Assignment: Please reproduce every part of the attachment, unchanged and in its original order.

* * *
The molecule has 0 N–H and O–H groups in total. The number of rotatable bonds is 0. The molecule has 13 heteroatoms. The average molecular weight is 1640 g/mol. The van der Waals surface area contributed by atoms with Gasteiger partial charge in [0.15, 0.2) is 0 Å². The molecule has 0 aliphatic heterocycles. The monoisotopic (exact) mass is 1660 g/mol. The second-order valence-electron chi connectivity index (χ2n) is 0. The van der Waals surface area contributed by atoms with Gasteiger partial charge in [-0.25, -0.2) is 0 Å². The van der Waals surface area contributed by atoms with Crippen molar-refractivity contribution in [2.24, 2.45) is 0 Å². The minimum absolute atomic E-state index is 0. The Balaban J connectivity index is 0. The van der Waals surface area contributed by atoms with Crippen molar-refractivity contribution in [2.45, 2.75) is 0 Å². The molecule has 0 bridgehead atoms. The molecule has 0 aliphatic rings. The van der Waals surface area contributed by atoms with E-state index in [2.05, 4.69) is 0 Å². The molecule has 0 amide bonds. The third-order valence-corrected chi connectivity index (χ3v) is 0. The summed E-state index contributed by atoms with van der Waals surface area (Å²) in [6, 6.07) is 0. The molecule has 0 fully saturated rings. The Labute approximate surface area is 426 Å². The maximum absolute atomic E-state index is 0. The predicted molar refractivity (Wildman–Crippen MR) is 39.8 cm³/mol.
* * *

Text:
The molecule has 0 N–H and O–H groups in total. The number of rotatable bonds is 0. The molecule has 13 heteroatoms. The average molecular weight is 1640 g/mol. The van der Waals surface area contributed by atoms with Gasteiger partial charge in [0.15, 0.2) is 0 Å². The molecule has 0 aliphatic heterocycles. The monoisotopic (exact) mass is 1660 g/mol. The second-order valence-electron chi connectivity index (χ2n) is 0. The van der Waals surface area contributed by atoms with Gasteiger partial charge in [-0.25, -0.2) is 0 Å². The van der Waals surface area contributed by atoms with Crippen molar-refractivity contribution in [2.24, 2.45) is 0 Å². The minimum absolute atomic E-state index is 0. The Balaban J connectivity index is 0. The van der Waals surface area contributed by atoms with Crippen molar-refractivity contribution in [2.45, 2.75) is 0 Å². The molecule has 0 bridgehead atoms. The molecule has 0 aliphatic rings. The van der Waals surface area contributed by atoms with E-state index in [2.05, 4.69) is 0 Å². The molecule has 0 amide bonds. The third-order valence-corrected chi connectivity index (χ3v) is 0. The summed E-state index contributed by atoms with van der Waals surface area (Å²) in [6, 6.07) is 0. The molecule has 0 fully saturated rings. The Labute approximate surface area is 426 Å². The maximum absolute atomic E-state index is 0. The predicted molar refractivity (Wildman–Crippen MR) is 39.8 cm³/mol.